State v. Varos, 69 N.M. 19, 363 P.2d 629 (1961)

July 28, 1961 · Supreme Court of New Mexico · No. 6672
69 N.M. 19, 363 P.2d 629

363 P.2d 629

STATE of New Mexico, Plaintiff-Appellee, v. Leo M. VAROS, Defendant-Appellant.

No. 6672.

Supreme Court of New Mexico.

July 28, 1961.

*20Bertrand B. Prince, Santa Fe, for appellant.

Hilton A. Dickson, Jr., Atty. Gen., B. J. Baggett, Asst. Atty. Gen., Fred M. Calkins, Jr., Spec. Asst. Atty. Gen., for appellee.


On motion for rehearing, the original opinion is hereby withdrawn, and the following substituted therefor:

CARMODY, Justice.

The defendant was found guilty of voluntary manslaughter by a jury in Taos County, and he appeals.

The only question raised by appellant that needs to be discussed relates to whether the defendant was prejudiced by the introduction of certain testimony as to a polygraph test. We hasten to add that we are not in this case dealing with the problem of the admissibility of the test as such, its not being argued or briefed. The attorney general takes the position that “we do not believe that any good purpose would be served in debating the merits of giving or withholding the results of a lie detector test from a jury, since it is our position that the results of the polygraph test were not given to the jury.” The defendant, on the contrary, says that the results were given to the jury by indirection in the testimony received.

The-instant case was argued and the original opinion announced before our decision in State v. Trimble, 362 P.2d 788. In that case, we specifically held that evidence of *21the results of a polygraph test was not admissible over obj ection Thus, we will consider this case on rehearing in the light of the rule just announced, and summarize the facts as follows.

The defendant and a group of friends were involved in a fight with another group of young men, and one of the second group was killed by a knife wound in the heart. Upon being questioned, the defendant first ■denied having a knife, then the following ■day he made a written statement admitting that he had pulled out a knife after being knocked to the ground by the other young men, but that he did not remember whether he had stabbed anyone or not. This statement was made to the district attorney and the district attorney’s special investigator, immediately before the defendant was given a so-called lie detector test. After the test was given, the defendant himself wrote at the end of the statement, “I now admit I stabbed somebody but I don’t know who.” During the trial, the operator of the polygraph machine was called as a witness for the state, and testified generally as to the ■operation of the machine. The court carefully restricted his testimony so that no evidence was admitted as to any questions asked, any answers made by the defendant, or the defendant’s reactions to the test. However, an examination of the record of this testimony makes it quite plain that the jury was given the impression that through the use of the machine the defendant was shown to have been lying. A few excerpts of the testimony serve to illustrate what was conveyed to the jury:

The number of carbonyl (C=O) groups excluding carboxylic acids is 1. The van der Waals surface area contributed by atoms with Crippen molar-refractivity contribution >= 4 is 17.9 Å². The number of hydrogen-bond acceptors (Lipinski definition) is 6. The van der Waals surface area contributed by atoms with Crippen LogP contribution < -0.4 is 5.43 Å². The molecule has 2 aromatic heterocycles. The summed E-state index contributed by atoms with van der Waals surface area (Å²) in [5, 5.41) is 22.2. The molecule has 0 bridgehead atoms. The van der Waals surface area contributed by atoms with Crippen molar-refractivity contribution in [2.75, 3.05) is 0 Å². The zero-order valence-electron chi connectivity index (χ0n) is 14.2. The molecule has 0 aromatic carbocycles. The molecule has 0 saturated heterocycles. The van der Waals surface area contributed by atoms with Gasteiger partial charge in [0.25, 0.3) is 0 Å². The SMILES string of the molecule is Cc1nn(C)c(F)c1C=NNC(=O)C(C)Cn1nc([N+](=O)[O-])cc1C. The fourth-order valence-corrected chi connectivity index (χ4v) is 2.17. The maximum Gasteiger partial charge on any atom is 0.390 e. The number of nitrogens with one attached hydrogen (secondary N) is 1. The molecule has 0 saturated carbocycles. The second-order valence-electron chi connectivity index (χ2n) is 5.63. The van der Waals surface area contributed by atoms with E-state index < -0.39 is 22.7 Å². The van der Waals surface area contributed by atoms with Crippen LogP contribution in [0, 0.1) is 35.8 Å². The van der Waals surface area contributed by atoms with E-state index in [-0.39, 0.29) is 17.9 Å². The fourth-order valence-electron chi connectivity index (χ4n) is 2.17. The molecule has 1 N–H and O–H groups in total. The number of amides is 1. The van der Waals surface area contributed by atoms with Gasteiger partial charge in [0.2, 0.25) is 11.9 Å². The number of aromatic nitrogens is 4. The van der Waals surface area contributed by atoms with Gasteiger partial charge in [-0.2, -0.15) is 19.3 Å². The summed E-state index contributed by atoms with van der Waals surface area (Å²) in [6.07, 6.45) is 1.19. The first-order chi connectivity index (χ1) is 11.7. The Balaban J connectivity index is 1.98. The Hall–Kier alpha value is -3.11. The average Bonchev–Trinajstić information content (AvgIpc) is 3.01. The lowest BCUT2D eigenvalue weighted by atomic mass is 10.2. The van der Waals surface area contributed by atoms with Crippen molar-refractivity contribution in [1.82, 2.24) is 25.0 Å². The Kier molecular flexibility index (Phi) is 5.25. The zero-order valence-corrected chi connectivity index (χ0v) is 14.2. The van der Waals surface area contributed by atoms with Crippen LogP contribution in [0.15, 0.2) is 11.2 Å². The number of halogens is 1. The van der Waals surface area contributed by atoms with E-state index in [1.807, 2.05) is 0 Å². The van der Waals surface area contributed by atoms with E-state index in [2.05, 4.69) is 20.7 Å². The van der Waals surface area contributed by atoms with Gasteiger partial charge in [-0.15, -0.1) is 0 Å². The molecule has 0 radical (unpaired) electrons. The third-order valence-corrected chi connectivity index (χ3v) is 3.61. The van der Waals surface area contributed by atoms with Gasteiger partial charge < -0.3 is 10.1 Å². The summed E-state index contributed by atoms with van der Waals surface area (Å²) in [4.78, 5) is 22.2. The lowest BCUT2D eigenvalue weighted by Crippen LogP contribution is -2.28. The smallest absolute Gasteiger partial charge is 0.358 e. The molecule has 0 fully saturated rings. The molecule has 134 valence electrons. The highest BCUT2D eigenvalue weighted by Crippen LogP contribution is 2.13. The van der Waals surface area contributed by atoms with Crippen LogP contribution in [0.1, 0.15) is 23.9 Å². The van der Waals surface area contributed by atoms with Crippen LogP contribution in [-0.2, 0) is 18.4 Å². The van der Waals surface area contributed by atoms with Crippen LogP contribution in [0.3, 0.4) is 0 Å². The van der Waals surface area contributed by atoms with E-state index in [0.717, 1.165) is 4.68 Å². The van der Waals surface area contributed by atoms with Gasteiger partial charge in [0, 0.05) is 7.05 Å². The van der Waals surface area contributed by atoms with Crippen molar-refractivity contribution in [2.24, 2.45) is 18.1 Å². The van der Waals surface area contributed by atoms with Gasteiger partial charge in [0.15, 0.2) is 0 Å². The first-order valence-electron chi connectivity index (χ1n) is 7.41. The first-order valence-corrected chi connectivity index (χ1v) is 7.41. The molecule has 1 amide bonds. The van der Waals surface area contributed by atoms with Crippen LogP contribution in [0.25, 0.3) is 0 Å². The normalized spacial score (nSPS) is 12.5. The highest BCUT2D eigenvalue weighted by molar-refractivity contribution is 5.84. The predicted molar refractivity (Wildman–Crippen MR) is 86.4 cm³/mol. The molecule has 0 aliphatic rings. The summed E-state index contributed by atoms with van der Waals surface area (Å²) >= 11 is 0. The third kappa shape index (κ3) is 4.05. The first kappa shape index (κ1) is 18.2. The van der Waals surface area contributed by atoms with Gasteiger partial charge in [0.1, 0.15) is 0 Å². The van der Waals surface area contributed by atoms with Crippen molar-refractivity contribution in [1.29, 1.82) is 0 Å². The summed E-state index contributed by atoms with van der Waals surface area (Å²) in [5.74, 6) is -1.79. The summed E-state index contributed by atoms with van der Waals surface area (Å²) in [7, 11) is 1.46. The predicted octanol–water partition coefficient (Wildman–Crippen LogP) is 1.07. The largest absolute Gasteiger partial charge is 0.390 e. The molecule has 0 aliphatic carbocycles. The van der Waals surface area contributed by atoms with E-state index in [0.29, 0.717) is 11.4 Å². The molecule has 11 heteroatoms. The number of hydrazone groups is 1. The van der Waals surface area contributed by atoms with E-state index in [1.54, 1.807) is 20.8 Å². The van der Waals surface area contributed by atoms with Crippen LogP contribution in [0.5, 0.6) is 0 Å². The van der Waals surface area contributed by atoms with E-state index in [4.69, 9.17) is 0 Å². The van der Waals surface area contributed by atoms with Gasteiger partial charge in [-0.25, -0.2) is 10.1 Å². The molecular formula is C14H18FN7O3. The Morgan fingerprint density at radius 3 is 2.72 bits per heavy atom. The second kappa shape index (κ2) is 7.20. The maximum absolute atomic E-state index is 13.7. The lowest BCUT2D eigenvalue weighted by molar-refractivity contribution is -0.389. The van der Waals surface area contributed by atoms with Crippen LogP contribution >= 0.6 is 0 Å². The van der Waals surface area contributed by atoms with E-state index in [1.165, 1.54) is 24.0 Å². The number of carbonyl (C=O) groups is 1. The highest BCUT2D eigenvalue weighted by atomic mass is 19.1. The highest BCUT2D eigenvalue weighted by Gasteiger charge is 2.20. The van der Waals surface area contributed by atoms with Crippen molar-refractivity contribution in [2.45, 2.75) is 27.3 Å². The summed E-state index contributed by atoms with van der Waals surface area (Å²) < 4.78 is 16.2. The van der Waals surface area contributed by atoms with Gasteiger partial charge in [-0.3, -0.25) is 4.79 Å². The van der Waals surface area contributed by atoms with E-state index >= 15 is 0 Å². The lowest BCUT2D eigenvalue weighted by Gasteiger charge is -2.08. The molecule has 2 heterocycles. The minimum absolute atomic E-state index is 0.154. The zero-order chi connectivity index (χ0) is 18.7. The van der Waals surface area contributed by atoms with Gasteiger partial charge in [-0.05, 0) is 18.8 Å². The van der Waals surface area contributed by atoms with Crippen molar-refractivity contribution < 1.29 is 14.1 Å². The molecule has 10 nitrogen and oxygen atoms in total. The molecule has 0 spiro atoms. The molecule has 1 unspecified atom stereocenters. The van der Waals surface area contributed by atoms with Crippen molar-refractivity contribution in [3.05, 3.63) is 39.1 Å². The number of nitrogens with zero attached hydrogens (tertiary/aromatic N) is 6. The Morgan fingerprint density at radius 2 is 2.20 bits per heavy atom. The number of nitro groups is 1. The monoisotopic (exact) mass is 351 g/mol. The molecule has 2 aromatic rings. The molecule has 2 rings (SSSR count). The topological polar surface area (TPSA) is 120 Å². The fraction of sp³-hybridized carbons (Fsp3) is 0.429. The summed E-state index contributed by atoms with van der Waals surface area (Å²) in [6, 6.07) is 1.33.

“A. * * *.
“Insofar as my findings are concerned, I have never yet been found to be wrong, but I have been found to be right.